As a result of the lower target – and the associated SCP budget – for 2022, the SCP needed to trim the collection network, Linnell said.
“If we didn’t make any changes to the collection network, SCP would collect well over half of the statewide target despite having less than one-third of the responsibility,” he said.
The manufacturers covered by the SCP were billed for the 3.5 million pounds last July. But they could be on the hook to pay additional sums next year if the budget is exceeded this year, Linnell said.
Going far over budget could make the SCP less appealing to some manufacturers than approved alternative programs, such as MRM’s.
Targeting sites for closure
Starting March 1, two collection sites in Southern Oregon, two in the Portland metropolitan area and three on the coast will no longer have SCP funding. The contracts were originally set to expire at the end of 2021, but SCP extended them until Feb. 28 to give MRM time to begin funding any of them, if it chooses, he said (Linnell said his understanding is MRM is looking at signing contracts to pick up a few of them).
The SCP had considered eliminating a third Southern Oregon site but reached a deal with the DEQ to keep funding it. “DEQ was able to apply funds previously paid by manufacturers into the Oregon E-Cycles program,” according to the DEQ. “This will enable the state contractor program to continue service uninterrupted in that rural community.”
The selection of the specific collection sites was chosen based partly on the need to maintain compliance with Oregon’s convenience standard, which mandates one collection site in each county and one in each city of at least 10,000 residents, he said. The SCP retains over 80 collection sites and supports over a dozen collection events across the Beaver State, Linnell said, exceeding the convenience requirements.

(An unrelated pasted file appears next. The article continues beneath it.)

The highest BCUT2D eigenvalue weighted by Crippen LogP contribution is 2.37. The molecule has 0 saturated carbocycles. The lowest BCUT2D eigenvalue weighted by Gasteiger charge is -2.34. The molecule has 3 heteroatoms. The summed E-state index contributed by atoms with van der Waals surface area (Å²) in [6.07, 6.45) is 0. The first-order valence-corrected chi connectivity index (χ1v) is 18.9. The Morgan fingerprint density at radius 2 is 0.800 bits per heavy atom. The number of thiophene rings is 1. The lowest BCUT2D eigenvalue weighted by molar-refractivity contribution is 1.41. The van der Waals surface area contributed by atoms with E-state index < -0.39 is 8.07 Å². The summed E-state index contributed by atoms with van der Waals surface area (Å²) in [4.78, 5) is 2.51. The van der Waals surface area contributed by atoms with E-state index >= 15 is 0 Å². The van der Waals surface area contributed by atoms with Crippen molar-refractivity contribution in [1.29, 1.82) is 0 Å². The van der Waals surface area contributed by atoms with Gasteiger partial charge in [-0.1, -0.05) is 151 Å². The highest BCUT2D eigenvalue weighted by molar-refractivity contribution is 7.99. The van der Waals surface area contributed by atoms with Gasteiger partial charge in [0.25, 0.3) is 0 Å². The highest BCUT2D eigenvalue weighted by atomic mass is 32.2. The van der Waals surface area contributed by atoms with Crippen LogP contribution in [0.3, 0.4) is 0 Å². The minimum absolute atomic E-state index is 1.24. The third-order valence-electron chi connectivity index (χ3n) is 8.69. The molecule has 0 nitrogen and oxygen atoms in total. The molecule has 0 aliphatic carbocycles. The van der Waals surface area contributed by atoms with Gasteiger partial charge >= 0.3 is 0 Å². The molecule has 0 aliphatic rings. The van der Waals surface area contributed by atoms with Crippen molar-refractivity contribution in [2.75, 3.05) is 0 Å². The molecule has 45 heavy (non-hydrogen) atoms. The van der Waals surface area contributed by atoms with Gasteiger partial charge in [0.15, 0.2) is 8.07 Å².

Regardless, state lawmakers are considering a bill, introduced by a Southern Oregon representative, that would boost the statewide collection target for this year, the YachatsNews.com reported.
The bill, House Bill 4158, increases the statewide collection target for April 1-Dec. 31, 2022 to 10.5 million pounds. The idea is that it better matches the target with how much e-scrap would likely be collected if no collection sites were jettisoned. At a hearing on Feb. 21, representatives of local governments and recycling companies weighed in in favor of the bill. A representative of the Consumer Technology Association urged lawmakers to work toward ensuring a stable collection system but argued against the approach used by HB 4158.
If the bill fails to advance during the 2022 short legislative session, DEQ officials said the situation has kickstarted conversations on how the state could update its program in the future, YachatsNews.com reported.
More stories about EPR/stewardship
- Washington device collection weight reaches new low
- New Jersey enacts EPR for EV batteries
- Experts address the industry’s e-plastics crossroads